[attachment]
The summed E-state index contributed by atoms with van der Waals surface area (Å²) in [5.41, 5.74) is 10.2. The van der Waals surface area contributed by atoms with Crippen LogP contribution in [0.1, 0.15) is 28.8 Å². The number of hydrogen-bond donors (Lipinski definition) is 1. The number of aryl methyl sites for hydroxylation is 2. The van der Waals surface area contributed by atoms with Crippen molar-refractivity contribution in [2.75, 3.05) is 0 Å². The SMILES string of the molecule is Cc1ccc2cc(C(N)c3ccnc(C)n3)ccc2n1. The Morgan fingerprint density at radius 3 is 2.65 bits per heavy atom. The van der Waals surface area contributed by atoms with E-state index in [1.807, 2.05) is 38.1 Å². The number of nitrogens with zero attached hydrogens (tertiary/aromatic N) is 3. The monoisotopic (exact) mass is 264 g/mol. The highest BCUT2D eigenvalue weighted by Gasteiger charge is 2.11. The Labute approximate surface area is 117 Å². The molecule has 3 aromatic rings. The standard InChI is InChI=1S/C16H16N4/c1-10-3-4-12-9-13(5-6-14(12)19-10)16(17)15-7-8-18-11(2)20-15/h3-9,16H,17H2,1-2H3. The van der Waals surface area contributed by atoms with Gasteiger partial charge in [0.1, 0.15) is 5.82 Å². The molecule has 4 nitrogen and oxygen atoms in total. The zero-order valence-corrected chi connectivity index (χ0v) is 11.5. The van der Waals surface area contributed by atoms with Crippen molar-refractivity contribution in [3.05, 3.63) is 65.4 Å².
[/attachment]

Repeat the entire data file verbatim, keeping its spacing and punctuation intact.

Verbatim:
The summed E-state index contributed by atoms with van der Waals surface area (Å²) in [5.41, 5.74) is 10.2. The van der Waals surface area contributed by atoms with Crippen LogP contribution in [0.1, 0.15) is 28.8 Å². The number of hydrogen-bond donors (Lipinski definition) is 1. The number of aryl methyl sites for hydroxylation is 2. The van der Waals surface area contributed by atoms with Crippen molar-refractivity contribution in [2.75, 3.05) is 0 Å². The SMILES string of the molecule is Cc1ccc2cc(C(N)c3ccnc(C)n3)ccc2n1. The Morgan fingerprint density at radius 3 is 2.65 bits per heavy atom. The van der Waals surface area contributed by atoms with E-state index in [1.807, 2.05) is 38.1 Å². The number of nitrogens with zero attached hydrogens (tertiary/aromatic N) is 3. The monoisotopic (exact) mass is 264 g/mol. The highest BCUT2D eigenvalue weighted by Gasteiger charge is 2.11. The Labute approximate surface area is 117 Å². The molecule has 3 aromatic rings. The standard InChI is InChI=1S/C16H16N4/c1-10-3-4-12-9-13(5-6-14(12)19-10)16(17)15-7-8-18-11(2)20-15/h3-9,16H,17H2,1-2H3. The van der Waals surface area contributed by atoms with Gasteiger partial charge in [0.1, 0.15) is 5.82 Å². The molecule has 4 nitrogen and oxygen atoms in total. The zero-order valence-corrected chi connectivity index (χ0v) is 11.5. The van der Waals surface area contributed by atoms with Crippen molar-refractivity contribution in [3.05, 3.63) is 65.4 Å².